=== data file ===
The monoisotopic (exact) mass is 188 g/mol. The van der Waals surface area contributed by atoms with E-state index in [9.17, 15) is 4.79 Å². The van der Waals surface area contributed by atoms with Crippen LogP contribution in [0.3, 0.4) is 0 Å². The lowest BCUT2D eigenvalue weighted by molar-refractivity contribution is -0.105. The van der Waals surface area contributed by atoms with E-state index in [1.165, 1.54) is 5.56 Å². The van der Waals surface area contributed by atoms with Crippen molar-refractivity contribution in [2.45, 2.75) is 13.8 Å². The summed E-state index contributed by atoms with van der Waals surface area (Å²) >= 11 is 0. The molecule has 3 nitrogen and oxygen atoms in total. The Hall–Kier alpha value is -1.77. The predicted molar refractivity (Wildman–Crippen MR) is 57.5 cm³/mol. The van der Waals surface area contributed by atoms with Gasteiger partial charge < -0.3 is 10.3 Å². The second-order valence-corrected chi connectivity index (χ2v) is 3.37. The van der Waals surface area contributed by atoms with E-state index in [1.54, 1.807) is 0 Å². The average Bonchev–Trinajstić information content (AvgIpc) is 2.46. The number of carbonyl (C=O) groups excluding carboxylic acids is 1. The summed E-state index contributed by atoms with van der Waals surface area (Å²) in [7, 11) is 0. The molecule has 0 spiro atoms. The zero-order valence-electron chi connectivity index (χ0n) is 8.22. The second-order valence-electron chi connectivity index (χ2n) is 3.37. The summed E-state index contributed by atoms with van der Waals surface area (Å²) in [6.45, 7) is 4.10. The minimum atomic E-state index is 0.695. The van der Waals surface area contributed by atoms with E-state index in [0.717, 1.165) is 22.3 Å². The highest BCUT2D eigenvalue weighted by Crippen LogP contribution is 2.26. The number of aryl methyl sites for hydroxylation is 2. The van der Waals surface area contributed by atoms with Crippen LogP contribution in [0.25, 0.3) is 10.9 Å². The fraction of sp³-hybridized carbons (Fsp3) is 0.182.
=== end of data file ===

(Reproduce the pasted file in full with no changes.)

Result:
The monoisotopic (exact) mass is 188 g/mol. The van der Waals surface area contributed by atoms with E-state index in [9.17, 15) is 4.79 Å². The van der Waals surface area contributed by atoms with Crippen LogP contribution in [0.3, 0.4) is 0 Å². The lowest BCUT2D eigenvalue weighted by molar-refractivity contribution is -0.105. The van der Waals surface area contributed by atoms with E-state index in [1.165, 1.54) is 5.56 Å². The van der Waals surface area contributed by atoms with Crippen molar-refractivity contribution in [2.45, 2.75) is 13.8 Å². The summed E-state index contributed by atoms with van der Waals surface area (Å²) >= 11 is 0. The molecule has 3 nitrogen and oxygen atoms in total. The Hall–Kier alpha value is -1.77. The predicted molar refractivity (Wildman–Crippen MR) is 57.5 cm³/mol. The van der Waals surface area contributed by atoms with Gasteiger partial charge < -0.3 is 10.3 Å². The second-order valence-corrected chi connectivity index (χ2v) is 3.37. The van der Waals surface area contributed by atoms with E-state index in [1.54, 1.807) is 0 Å². The average Bonchev–Trinajstić information content (AvgIpc) is 2.46. The number of carbonyl (C=O) groups excluding carboxylic acids is 1. The summed E-state index contributed by atoms with van der Waals surface area (Å²) in [7, 11) is 0. The molecule has 0 spiro atoms. The zero-order valence-electron chi connectivity index (χ0n) is 8.22. The second-order valence-electron chi connectivity index (χ2n) is 3.37. The summed E-state index contributed by atoms with van der Waals surface area (Å²) in [6.45, 7) is 4.10. The minimum atomic E-state index is 0.695. The van der Waals surface area contributed by atoms with E-state index in [0.717, 1.165) is 22.3 Å². The highest BCUT2D eigenvalue weighted by Crippen LogP contribution is 2.26. The number of aryl methyl sites for hydroxylation is 2. The van der Waals surface area contributed by atoms with Crippen LogP contribution in [0.25, 0.3) is 10.9 Å². The fraction of sp³-hybridized carbons (Fsp3) is 0.182.